It can be exiting to buy a new home. However, if you are trying to sell a home at the same time as buying it can be stressful, especially if money from your current home’s sale is needed to put toward your next home. However, with a little planning and working with a savvy real estate agent can ease the process for both of these transactions.
To keep your sanity intact, here are some tips to help you manage the process.
Assemble a Team
You’ll want experienced professionals guiding you through the many steps and paperwork involved in buying and selling simultaneously. We can give you a realistic estimate of home prices in your area as well as guide the pricing of your current home. Such advice will help you calculate how much equity you have and what net proceeds will look like to apply towards the down payment and closing costs of a new home.
Working with a really experienced realtor makes a huge difference. There are a lot of moving pieces. We have a proven track record in this market and experience across both buying and selling. Using the same realtor for both buying and selling will help the process go along more smoothly.
Consider Your Financial Position
Concurrent closings, where you sell your home and close on your next place happens in the same day or within a few days, is ideal. However, things don’t always work out that way. If you find yourself without the necessary funds to close on your next home, you could wind up paying two mortgages for a while or worse, lose the final approval for a mortgage potentially losing your next home.
Ask your realtor about including a contingency in your offer if you don’t have enough to cover two mortgages at the same time. A contingency gives an escape route in case the sale of your current home falls through.
Factor in the Market
The conditions of our local housing market determine how to buy and sell homes at the same time.
In a seller’s market. Even though we are in seller’s market right now, make sure your home is spiffed up or staged and ready to sell. This will make the selling process go smoother. If your current home is priced right and shows well, it will likely generate a lot interest in today’s market. You can be more selective about which offers to consider, particularly preferring those with a strong offer and some willingness to meet your time schedule.
On the buying side, make sure your finances are in order and get pre-qualified in order to make a quick offer on the home you want to buy. When conditions are favoring sellers, there is less flexibility to include contingencies or negotiate the closing date, especially if a seller needs to move quickly.
In a buyer’s market. If we should shift to a buyer’s market, it could take longer to sell your home. You may want to wait until you have a committed buyer before making an offer.
On the buying side you have more flexibility to include a contingency that relieves you of the deal if the sale of your current home doesn’t go through.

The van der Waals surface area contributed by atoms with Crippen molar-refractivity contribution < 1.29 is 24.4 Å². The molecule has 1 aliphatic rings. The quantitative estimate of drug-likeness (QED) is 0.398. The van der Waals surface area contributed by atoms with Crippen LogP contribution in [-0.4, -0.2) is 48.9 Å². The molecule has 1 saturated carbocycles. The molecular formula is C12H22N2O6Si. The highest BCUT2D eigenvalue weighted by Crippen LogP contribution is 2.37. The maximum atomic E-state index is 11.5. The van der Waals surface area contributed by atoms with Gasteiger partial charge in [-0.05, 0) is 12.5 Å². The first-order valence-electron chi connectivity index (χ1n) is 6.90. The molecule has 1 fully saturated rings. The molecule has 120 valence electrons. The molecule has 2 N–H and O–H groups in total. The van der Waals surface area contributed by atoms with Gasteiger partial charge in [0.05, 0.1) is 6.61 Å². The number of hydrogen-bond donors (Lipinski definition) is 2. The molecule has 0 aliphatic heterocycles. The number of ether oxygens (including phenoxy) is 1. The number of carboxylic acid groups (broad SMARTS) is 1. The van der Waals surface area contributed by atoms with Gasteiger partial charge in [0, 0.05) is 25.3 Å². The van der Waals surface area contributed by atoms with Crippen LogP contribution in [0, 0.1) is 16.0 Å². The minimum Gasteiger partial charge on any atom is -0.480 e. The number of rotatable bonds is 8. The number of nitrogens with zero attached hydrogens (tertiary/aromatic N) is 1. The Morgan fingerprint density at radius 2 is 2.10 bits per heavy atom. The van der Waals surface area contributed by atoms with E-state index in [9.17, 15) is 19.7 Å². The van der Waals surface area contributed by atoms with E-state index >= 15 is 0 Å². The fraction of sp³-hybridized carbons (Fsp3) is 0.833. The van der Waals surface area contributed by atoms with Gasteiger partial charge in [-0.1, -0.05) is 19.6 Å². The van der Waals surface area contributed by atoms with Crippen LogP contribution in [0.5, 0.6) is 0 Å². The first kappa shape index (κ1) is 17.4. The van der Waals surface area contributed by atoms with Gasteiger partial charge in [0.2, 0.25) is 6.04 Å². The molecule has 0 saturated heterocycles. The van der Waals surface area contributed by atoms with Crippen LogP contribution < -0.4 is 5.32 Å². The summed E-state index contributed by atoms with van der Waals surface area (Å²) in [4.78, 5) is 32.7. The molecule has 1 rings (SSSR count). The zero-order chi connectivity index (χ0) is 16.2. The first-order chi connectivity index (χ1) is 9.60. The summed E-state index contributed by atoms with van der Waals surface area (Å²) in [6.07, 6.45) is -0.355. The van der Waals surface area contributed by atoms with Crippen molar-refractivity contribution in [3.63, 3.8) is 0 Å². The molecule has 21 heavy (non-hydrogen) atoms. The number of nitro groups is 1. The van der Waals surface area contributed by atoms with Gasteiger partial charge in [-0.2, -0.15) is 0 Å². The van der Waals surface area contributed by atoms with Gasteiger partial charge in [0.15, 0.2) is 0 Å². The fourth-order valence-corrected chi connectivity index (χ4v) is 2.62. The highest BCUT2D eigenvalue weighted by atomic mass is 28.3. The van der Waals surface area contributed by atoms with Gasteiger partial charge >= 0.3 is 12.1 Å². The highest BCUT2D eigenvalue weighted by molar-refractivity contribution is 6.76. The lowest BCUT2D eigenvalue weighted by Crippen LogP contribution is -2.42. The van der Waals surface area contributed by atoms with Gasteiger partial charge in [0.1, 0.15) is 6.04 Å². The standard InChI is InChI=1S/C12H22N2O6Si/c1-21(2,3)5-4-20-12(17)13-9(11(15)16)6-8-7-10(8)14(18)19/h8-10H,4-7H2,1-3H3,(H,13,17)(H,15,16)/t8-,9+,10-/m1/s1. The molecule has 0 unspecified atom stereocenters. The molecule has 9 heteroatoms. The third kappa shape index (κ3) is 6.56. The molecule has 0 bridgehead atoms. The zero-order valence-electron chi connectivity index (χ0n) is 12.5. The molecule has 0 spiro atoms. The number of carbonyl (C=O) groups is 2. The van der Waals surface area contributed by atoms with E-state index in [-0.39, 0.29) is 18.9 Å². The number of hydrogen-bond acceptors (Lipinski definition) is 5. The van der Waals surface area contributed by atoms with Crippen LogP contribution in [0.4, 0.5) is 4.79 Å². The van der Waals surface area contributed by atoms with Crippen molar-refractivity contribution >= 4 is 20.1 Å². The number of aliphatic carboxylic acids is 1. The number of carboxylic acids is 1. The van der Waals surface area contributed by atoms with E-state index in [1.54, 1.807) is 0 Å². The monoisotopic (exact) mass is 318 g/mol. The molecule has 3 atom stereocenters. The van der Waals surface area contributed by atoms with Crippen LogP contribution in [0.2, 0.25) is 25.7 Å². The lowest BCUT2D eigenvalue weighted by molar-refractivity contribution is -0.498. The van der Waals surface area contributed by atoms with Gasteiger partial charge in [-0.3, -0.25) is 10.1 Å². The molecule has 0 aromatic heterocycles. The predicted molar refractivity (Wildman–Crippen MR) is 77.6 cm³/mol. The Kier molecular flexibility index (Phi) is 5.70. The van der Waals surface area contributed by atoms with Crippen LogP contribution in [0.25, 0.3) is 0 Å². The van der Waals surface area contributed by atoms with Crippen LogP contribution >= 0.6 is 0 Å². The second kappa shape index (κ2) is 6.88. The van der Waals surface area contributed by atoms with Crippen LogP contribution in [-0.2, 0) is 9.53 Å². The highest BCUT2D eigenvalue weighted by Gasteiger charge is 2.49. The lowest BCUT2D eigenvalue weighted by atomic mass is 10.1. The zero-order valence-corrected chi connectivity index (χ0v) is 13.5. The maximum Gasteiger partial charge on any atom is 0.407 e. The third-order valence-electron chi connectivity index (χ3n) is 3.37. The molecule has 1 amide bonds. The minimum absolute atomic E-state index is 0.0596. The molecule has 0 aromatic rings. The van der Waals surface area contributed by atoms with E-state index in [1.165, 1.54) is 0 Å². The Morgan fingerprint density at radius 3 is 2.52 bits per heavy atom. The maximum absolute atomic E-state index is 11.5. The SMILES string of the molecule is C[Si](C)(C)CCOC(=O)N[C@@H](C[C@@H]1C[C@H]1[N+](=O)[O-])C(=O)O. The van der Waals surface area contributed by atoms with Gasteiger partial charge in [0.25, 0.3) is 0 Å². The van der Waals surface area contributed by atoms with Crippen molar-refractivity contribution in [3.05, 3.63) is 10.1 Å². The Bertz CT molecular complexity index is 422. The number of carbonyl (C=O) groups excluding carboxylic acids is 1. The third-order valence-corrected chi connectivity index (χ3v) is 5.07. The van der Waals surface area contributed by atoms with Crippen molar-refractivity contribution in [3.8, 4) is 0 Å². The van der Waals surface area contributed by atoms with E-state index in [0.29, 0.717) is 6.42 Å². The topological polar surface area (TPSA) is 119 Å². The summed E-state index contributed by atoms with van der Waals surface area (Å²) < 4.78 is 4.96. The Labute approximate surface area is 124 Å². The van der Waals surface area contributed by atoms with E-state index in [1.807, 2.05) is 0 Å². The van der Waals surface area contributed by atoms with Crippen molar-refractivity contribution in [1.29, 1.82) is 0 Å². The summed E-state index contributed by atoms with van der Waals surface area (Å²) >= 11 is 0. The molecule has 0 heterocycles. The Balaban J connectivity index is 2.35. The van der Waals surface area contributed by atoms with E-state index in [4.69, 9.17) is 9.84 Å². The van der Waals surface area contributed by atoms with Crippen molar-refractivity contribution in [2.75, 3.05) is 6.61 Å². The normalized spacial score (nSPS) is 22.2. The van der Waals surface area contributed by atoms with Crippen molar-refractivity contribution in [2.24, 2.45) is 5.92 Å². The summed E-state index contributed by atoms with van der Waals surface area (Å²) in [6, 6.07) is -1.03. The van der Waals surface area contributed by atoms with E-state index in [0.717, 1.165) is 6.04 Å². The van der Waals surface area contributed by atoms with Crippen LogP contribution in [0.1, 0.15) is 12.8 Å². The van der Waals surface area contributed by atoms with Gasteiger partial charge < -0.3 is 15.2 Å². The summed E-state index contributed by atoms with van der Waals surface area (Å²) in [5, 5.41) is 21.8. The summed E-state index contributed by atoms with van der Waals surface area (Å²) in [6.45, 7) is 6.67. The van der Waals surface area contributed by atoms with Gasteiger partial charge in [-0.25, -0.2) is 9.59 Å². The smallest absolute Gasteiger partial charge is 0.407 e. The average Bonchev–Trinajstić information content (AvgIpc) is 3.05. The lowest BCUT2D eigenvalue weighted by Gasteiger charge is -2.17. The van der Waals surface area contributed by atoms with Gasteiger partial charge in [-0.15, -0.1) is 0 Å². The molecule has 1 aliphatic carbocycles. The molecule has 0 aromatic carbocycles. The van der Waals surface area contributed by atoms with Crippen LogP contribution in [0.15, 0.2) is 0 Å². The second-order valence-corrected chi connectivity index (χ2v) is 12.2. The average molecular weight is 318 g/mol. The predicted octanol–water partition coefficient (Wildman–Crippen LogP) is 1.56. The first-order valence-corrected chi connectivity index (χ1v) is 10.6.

Discuss the timeline, not just the money
Consider the closing process when negotiating both deals.
Ideally, you want both the buyer of your house and the seller of your next home to have adjacent closings and necessary contingencies as close together as possible. Your realtor is key here- finding the right deal and expressing the closing date needed. If the dates don’t align, you could find another opportunity, or go with a backup plan.
Make a backup plan
The reality is that one or both of your transactions might fall through completely no matter how carefully you’ve planned. If you have contingencies in your contract, be prepared to reschedule the closings accordingly or walk away with minimal financial hit.
However, on the buying side, you may not be able to include many contingencies in today’s market. So, have are some back up plan options just in case:
- If you sell your current home but haven’t found your next place, be ready to find a short-term rental. If you have a lot of belongings that won’t fit into a rental, factor in the added expense of renting a storage unit.
- In case you need to remain in your current home for a short time after closing, ask the buyers for a rent-back agreement. This means you pay rent to the new owner until you can move.
- A home equity line of credit or a bridge loan over the short-term can cover the costs of your next home’s mortgage, or make payments with savings as an alternative. Factor in the payments on a short-term loan into your budget until your house sells.
- Until you can sell your home, rent out your current home using the income to offset the expense of owning two homes at the same time.
It can be a challenge to sell your house while trying to find a new place at the same time, especially when dealing with work and family obligations. The best advice is to work with an experienced real estate agent to ease the transition and maintain communication with all parties involved. Before starting the process, check your credit and get your finances in order, so that when you do find your next home, you can take action quickly.